The other striking thing, and I know it’s not exactly an original observation, is how ludicrous the relics often are. The foreskin and umbilical cords of Christ probably win the prize in that respect, although all the other relics directly associated with Christ also tend to strain credulity: fragments of his manger, bits of True Cross, thorns from the crown, the spear that pierced his side, the sweat band, the magic sponge, all of which were claimed as relics. If you don’t believe in miracles, it’s very difficult to get into the mindset of a society that sees them everywhere; but even so, surely people must have been dubious about this stuff? Perhaps the idea was that the genuineness of the prayer was more important than the genuineness of the relic, although they certainly didn’t act that way.

Going to this exhibition soon after going to the Horniman Museum exhibition Bali: dancing for the gods, I was left thinking how ritually impoverished my own life is as a (somewhat culturally protestant) atheist. Apart from the occasional weddings and funerals, just about the only festival I regularly celebrate is Christmas — and that only consists of gift-giving and turkey. I don’t even usually do anything about Guy Fawkes Night or Halloween, let alone Easter or saints’ days or whatever. I can’t say I feel I’m missing out on an important part of life, but maybe I am. It’s hard to tell how often these events were genuinely spiritual in nature, and how much they were a kind of entertainment in a society without novels, TV, cinema and computer games to keep them amused.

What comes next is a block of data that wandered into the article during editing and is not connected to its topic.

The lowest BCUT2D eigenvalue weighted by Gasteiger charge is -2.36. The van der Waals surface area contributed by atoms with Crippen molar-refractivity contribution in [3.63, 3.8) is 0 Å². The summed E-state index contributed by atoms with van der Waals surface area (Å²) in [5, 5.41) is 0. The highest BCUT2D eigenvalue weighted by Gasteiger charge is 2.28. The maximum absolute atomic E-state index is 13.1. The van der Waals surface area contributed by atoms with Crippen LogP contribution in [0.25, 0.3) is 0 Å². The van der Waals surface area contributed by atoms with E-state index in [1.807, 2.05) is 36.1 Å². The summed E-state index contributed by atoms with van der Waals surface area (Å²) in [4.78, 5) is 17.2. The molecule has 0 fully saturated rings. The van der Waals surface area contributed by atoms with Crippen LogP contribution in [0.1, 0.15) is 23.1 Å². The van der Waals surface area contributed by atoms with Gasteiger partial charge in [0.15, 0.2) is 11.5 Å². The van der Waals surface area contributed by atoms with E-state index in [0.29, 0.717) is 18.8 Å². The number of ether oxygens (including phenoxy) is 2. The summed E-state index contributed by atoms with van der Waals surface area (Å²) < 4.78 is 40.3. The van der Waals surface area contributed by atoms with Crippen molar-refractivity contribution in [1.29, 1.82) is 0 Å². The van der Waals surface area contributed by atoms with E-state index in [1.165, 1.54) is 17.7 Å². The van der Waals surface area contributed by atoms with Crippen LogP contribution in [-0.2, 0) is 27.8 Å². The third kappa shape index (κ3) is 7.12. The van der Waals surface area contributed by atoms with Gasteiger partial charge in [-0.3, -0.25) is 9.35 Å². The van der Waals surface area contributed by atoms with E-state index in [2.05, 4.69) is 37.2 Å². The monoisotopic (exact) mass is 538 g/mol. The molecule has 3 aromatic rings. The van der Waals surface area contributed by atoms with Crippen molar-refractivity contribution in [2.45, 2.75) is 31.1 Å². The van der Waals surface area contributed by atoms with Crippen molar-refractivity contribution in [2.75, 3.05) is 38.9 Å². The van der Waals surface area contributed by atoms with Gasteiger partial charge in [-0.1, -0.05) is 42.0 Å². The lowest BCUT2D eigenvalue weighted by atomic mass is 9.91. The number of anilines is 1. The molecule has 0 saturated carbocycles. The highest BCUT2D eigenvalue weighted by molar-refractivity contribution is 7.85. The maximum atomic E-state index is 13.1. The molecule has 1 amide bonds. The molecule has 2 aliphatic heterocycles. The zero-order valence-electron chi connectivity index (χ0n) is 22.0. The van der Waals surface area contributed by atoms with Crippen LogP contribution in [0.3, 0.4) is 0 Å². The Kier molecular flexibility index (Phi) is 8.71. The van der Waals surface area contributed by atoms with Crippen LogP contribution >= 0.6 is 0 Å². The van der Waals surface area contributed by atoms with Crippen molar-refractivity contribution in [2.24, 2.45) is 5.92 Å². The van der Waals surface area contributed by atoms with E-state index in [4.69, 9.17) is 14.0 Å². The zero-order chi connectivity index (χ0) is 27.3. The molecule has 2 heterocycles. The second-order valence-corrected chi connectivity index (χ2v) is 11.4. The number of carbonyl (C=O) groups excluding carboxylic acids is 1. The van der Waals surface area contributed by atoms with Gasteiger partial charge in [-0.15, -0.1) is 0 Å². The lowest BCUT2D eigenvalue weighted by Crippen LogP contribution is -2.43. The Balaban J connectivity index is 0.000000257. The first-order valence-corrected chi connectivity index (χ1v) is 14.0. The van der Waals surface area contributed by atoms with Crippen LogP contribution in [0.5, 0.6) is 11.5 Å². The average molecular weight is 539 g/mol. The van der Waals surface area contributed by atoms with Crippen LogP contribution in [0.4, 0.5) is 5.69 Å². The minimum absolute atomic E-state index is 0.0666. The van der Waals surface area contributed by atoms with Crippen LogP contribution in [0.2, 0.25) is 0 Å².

» The images are all from the British Museum collection, because those are conveniently online, although the exhibition has many items borrowed from other institutions.

Top is the St Eustace Head Reliquary, German, ca. 1210.